Friday, July 10, 2009

Sparta Prevails!...Or Does It?

Hello everyone. It is time for a short analysis on the book that I have just completed, The Peloponnesian War, by Donald Kagan. Once again agreeing with Stephanie, I was more interested in reading Genghis Khan and the Making of the Modern World by Jack Weatherford. For one, the list of Greek names throughout the book kept on expanding, as many generals died and others took their place. As more were introduced, it was a hassle keeping track of the names and especially hard to pronounce them!

As Stephanie has mentioned, this book was written with the help of Thucydides, a great Greek historian who lived during the Peloponnesian War. His quotes are located everywhere in the book which shows exactly how much knowledge he has provided us about the war.
The introduction provides us a little information about Thucydides as well as the overall impact of the Peloponnesian War. To the "fifth-century (B.C.) Greeks" the war was "perceived as a world war, causing enormous destruction of life and property,...and dividing the Greek states internally and destabilizing their relationship to one another."

As the chapters begin, the differences between Sparta and Athens were discussed, such as having a democratic (Athenians) or oligarchic (Spartans) rule in the territories. In addition, though the Spartans were known having "the best army in the Greek world", the Athenians had a navy that was said to be "by far the biggest and best Greek fleet ever known". Many battles were fought and victories went back and forth between the two powers. Eventually, a plague hit Athens, sending devastation to many people. Blockades and the lack of money made the situation even worse for the Athenians, but they kept pushing for victory. Peace treaties were made between them but they were later broken, and when Athens finally began gaining back strength, Sparta looked to Persia for help. Finally, after about 27 years of constant fighting, the battle came to an end. The Spartans had won the war, concluding with the Battle of Aegospotami.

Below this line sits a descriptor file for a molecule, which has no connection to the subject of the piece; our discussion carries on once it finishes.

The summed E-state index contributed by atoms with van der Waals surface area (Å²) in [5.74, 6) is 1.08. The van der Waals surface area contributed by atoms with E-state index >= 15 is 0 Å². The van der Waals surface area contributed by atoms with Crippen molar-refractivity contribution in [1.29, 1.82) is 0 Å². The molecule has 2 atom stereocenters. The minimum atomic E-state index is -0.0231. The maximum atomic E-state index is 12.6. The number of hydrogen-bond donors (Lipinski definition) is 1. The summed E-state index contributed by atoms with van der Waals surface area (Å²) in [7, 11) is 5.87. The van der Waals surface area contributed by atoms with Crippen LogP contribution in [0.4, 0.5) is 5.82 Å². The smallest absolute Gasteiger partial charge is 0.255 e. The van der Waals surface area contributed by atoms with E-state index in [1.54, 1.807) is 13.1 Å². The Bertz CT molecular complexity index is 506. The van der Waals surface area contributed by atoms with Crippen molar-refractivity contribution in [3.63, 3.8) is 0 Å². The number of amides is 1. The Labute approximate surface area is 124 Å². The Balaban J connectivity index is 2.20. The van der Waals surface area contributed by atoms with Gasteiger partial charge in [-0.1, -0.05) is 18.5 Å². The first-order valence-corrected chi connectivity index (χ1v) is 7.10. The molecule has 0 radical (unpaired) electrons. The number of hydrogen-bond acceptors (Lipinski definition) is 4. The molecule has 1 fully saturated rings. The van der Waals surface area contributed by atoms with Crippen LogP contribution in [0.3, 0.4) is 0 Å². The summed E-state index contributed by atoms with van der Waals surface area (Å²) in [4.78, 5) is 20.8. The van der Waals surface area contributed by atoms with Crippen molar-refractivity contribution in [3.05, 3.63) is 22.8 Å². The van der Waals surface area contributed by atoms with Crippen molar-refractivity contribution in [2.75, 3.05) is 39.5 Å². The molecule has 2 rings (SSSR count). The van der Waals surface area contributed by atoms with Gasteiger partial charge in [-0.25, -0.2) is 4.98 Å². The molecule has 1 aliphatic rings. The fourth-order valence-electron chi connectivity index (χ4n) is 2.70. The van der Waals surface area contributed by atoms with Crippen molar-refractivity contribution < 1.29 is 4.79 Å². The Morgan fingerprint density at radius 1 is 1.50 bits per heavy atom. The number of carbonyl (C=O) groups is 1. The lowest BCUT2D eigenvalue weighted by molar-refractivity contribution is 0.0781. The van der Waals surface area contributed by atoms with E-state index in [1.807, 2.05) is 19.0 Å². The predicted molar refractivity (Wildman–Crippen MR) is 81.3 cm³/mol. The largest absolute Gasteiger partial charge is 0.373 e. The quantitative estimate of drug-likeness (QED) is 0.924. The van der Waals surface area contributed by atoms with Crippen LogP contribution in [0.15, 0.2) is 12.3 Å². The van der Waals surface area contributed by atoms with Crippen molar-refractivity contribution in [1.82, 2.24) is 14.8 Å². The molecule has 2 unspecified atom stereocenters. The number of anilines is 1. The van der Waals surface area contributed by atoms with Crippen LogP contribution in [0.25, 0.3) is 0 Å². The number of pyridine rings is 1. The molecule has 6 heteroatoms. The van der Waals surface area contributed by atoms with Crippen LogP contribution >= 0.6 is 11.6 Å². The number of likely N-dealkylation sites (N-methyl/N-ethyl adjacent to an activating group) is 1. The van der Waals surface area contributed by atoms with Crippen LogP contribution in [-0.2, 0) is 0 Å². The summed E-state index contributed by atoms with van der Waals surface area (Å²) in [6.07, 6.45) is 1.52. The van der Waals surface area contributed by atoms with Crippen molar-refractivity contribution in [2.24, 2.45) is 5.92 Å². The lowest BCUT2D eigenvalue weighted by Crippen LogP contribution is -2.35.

However, how long did the Spartan victory last? During the conclusion, Kagan mentions that though the Spartans "dominated the Greek world", within one year the Athenians won back their full democracy. In addition, "within a decade they had recovered their fleet, walls, and independence, and Athens became a central member of a coalition of states dedicated to preventing Sparta from interfering in the affairs of the rest of Greece." Interesting enough, in less than thirty years after the war, the Thebans won against Sparta during a battle, forever destroying Sparta's power in the Greek world...

The next book I plan to read is On War, by Carl Von Clausewitz. I believe that Stephanie and Yohanna are also reading this book. I cannot wait to see what they have to say about the book while I read it myself. Bye for now!

1 comment:

  1. Jessica,

    We’re all learning so much about a part of history that most of us have overlooked. I don’t know how I’ve gotten by without knowing more about the Peloponnesian War.

    The details of the war are unimportant to anyone other than historians and archeologists (and maybe a few Spartans and Athenians) but the lessons learned from the war and its aftermath are of great value (or should be).

    Fighting for 30 years over something not much more than pride? What a waste of lives, resources and even your country. Of course, we’re fighting wars like that all over the globe and sometimes for even less.

    One thing that concerns me, Jessica, is something you mentioned and that I’ve read in other blogs on this subject: the Peloponnesian war was not fought in the fifth century. This was the fifth century BC a thousand years earlier. A minor point but still important.